No I don't mean the Counting House in Glasgow, though you certainly can get it there, nor do I mean Drygate Brewery in Glasgow where you can also get it - more of that later - but I do mean Wroclaw in Poland where you most certainly can get it and in very nice surroundings too.
Wroclaw is a Polish city in Western Poland. It used to be the German city of Breslau until after the Second World War when Poland was moved west and it kind of retains its German feel, though it was completely Polonised after the war after the German population was expelled. As Festung Breslau (Fortress Breslau) it was ferociously defended by the Germans and had the distinction of actually surrendering more than a week after Berlin fell. It was completely devastated, in its eastern areas particularly, by the advancing Russians and very heavily damaged elsewhere. You can see that today in the buildings, though the centre is wonderfully restored. It is also a very beery town indeed.
We started off our wanderings on our first night there (we only emerged from our hotels around half past eight) with a meal and beers in Spitz, a grand cellar beer hall, very much in the German style, underneath the Town Hall. They allegedly brew there, but if they do, it certainly isn't on the kit on show in the main area. This looks old and unused. The beers are broadly German in style - think helles, dunkel, schwarzbier - and while soft and drinkable, lacked any real oomph. This was in a huge way made up for by the charm of the young waitresses and waiters who were eager to help with menus and explain the beers and by the general jolly beer hall atmoshere inside. The hearty food wasn't half bad either and the crowd, a lot of them young, made for a very convivial couple of hours. We had to wait for a table and we weren't the only ones, our spot being swooped on on our departure, as soon as our bums lifted from the seats.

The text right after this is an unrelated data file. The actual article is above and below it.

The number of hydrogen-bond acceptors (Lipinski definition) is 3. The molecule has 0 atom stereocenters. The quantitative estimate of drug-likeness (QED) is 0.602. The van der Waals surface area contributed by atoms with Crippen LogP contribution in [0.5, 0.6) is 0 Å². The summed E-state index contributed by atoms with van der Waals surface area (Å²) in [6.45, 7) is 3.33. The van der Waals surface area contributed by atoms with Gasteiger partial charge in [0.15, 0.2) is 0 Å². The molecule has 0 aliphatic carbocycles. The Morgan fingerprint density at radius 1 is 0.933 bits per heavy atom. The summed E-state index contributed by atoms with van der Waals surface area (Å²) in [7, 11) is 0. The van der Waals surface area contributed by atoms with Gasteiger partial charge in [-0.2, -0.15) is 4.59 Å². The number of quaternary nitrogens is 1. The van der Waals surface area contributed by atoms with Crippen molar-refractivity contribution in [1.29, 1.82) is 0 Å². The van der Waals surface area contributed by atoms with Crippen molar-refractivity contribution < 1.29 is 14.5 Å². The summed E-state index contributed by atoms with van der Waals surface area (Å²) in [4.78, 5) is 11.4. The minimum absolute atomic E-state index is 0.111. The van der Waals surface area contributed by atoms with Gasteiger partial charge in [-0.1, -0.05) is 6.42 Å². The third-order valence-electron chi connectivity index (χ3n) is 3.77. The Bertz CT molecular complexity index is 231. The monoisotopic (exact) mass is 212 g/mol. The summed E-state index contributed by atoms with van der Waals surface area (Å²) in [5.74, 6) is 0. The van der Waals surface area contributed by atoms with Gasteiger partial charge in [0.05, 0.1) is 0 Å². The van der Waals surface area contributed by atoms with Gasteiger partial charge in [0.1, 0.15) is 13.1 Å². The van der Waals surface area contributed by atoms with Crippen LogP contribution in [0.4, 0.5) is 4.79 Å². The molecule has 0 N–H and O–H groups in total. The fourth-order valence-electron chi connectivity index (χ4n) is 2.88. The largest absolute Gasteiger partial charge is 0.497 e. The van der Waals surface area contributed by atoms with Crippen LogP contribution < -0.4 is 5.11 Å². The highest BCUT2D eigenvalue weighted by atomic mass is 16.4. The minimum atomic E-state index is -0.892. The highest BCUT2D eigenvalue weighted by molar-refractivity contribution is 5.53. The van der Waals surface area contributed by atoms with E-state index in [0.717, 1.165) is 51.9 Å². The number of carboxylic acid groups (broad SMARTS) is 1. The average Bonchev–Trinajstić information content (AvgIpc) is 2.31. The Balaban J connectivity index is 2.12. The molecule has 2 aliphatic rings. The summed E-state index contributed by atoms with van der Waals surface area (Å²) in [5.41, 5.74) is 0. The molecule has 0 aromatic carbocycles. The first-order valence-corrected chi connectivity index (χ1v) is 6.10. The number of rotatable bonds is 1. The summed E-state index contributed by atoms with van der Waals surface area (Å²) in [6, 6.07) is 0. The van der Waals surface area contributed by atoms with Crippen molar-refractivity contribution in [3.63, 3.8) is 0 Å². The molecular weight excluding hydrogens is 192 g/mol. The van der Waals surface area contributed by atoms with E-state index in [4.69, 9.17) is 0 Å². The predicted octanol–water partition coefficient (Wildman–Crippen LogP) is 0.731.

Just time for a couple before bed then. Next up was a much more modern affair. Browar Złoty Pies was just across the square and several of us congregated there. Translated as the Golden Dog, it had several dog themed craft beers on show and rare for me - I'm no ticker - I took the opportunity to have a sample tray. Four standard beers are produced on the premises and in addition, ever changing seasonal beers. Alas the passion fruit weizen had gone off but I enjoyed Setter Stout (maybe needs some work) the standard weizen was bang in the middle of the style, a perfectly decent Bokser Lager and the pick of the bunch, Pit Bull IPA which was American in style and pit bull like in
every other way. It bit. The bar itself was modern, buzzy and if you are
wondering about prices, under £3 a pint equivalent. Bar food is
A good start, but Saturday was yet to come. That's when it really got going.
This was a CAMRA trip. Around 25 of us, though we went around in groups rather than mob handed.
E and I stayed in Hotel Puro, a boutique hotel which is handy and highly recommended.
A bit of a CV. Tandleman is a veteran beer lover, local CAMRA Chairman and activist, beer writer, beer reviewer and pursuer of all things good in beer. He lives in the North West of England and London. Despite his CAMRA membership, he does not limit himself to cask conditioned beer, though he believes that cask conditioning, when done correctly and appropriately, brings a quality to beer that is hard to equal by any other kind of presentation. He is a strong supporter of Northern methods of beer dispense and avidly detests poorly presented beer and dislikes pasteurisation. He regularly visits Germany, has conducted corporate British and German beer tastings for CAMRA at the Great British Beer Festival where he has worked for years on Biere Sans Frontieres and was Deputy Organiser at CAMRA's very successful National Winter Ales Festival in 2009, 2010, 2011 and 2012 and at the Manchester Beer and Cider Festival from 2013 to date. He admires good brewers wherever they are and has travelled extensively in pursuit of good beer to drink.
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